If you've got a comment or suggestion about the programme, contact us
Tuesday 18 November 2008
The programme that examines how we think and why we behave as we do, with psychologist, Claudia Hammond.
HOW MAD ARE YOU?
How Mad Are You?, a two-part BBC 2 Horizon programme, ends this week. It features ten people who are put in a house together: half of whom have previously been diagnosed as mentally ill. They're given various tasks to perform - including performing stand up comedy and cleaning out a cowshed - while a panel of experts observes them and tries to guess who has the diagnosis, and who doesn't.
Can a TV programme like this help to demystify psychiatric disorders, or will it just reinforce stereotypes?
One of the members of the expert panel, Richard Bentall, Professor of Clinical Psychology at the University of Bangor, tells Claudia Hammond why he decided to take part.
Eye Movement Desensitisation and Reprocessing, or EMDR, is a therapy which involves talking about a traumatic incident whilst moving your eyes backwards and forwards.
It's one of the therapies recommended by NICE, the National Institute for Clinical Excellence, for treatment of Post Traumatic Stress Disorder, but the treatment does have its detractors, mainly because critics can't see how moving eyes can effect an individual's ability to process trauma.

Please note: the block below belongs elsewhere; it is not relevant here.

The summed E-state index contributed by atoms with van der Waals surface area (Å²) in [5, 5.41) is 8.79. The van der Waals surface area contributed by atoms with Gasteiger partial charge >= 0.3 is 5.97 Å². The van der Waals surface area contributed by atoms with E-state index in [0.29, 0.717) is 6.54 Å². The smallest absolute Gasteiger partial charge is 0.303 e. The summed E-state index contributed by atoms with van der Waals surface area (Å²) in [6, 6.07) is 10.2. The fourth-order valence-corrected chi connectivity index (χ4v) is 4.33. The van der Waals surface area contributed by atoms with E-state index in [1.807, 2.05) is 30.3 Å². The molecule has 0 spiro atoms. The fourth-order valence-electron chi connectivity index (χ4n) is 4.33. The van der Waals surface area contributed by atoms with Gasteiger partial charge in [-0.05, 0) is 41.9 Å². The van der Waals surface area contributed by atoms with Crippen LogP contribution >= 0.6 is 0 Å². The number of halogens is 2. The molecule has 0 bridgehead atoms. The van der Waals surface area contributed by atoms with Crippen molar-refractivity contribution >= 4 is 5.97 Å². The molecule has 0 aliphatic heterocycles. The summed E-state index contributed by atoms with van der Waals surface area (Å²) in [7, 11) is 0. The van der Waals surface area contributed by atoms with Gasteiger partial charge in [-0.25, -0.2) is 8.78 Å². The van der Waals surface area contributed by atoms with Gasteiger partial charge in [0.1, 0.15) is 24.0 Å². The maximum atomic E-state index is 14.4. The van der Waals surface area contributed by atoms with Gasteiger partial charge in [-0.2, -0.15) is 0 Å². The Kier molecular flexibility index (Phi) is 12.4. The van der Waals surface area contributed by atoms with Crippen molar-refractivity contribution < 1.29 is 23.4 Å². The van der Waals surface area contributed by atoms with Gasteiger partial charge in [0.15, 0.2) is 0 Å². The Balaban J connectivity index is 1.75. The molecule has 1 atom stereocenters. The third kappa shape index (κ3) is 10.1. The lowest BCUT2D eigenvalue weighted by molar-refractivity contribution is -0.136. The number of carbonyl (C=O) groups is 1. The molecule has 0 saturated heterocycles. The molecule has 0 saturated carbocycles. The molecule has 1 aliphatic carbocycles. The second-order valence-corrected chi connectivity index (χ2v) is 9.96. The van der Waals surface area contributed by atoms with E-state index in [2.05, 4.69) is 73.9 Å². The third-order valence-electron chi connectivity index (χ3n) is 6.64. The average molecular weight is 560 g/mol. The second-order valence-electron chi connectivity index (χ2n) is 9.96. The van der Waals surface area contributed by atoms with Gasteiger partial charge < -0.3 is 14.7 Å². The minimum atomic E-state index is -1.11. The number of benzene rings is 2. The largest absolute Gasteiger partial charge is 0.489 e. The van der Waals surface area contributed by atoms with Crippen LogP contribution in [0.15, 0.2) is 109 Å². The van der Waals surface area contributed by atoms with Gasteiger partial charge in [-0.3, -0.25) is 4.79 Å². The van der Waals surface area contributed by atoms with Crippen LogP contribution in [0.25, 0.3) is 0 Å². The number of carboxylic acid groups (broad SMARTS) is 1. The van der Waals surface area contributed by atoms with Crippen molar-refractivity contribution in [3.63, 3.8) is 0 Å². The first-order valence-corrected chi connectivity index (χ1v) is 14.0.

All In The Mind sits in on an EMDR session with Dr Sandi Richman, a consultant clinical psychologist at the Traumatic Stress Service at the Maudsley Hospital in South London and an EMDR practitioner and trainer.
And Claudia Hammond speaks to Dr Ray Gunter, an experimental psychologist at the University of Calgary, about his new research on how EMDR actually works.
AIDS ORPHANS IN SOUTH AFRICA
In South Africa children whose parents died from AIDS are suffering from such elevated levels of mental health problems that the rates are even higher than for children whose parents were murdered.
There are 1.4 million such children now, a figure set to almost double in the next decade.
In the largest-ever controlled study of children orphaned by AIDS in South Africa, Dr Lucie Cluver, Lecturer in Evidence-Based Social Intervention at Oxford University, interviewed 1200 children and she tells Claudia Hammond what she found.